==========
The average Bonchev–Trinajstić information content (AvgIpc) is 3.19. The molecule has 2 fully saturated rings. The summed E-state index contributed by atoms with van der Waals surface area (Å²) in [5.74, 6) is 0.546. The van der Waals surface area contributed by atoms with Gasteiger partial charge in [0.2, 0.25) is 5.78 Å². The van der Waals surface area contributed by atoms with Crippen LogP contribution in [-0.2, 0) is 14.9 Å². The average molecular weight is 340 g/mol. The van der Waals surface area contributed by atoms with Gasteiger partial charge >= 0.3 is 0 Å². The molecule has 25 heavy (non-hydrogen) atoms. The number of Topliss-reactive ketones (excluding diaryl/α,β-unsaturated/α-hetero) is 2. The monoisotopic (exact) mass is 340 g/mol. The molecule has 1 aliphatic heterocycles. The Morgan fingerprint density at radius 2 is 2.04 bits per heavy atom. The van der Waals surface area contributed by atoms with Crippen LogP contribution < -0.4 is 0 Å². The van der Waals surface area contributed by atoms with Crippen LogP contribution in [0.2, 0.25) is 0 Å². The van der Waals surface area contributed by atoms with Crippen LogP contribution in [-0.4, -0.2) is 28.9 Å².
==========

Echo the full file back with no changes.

The average Bonchev–Trinajstić information content (AvgIpc) is 3.19. The molecule has 2 fully saturated rings. The summed E-state index contributed by atoms with van der Waals surface area (Å²) in [5.74, 6) is 0.546. The van der Waals surface area contributed by atoms with Gasteiger partial charge in [0.2, 0.25) is 5.78 Å². The van der Waals surface area contributed by atoms with Crippen LogP contribution in [-0.2, 0) is 14.9 Å². The average molecular weight is 340 g/mol. The van der Waals surface area contributed by atoms with Gasteiger partial charge >= 0.3 is 0 Å². The molecule has 25 heavy (non-hydrogen) atoms. The number of Topliss-reactive ketones (excluding diaryl/α,β-unsaturated/α-hetero) is 2. The monoisotopic (exact) mass is 340 g/mol. The molecule has 1 aliphatic heterocycles. The Morgan fingerprint density at radius 2 is 2.04 bits per heavy atom. The van der Waals surface area contributed by atoms with Crippen LogP contribution < -0.4 is 0 Å². The van der Waals surface area contributed by atoms with Crippen LogP contribution in [0.2, 0.25) is 0 Å². The van der Waals surface area contributed by atoms with Crippen LogP contribution in [-0.4, -0.2) is 28.9 Å².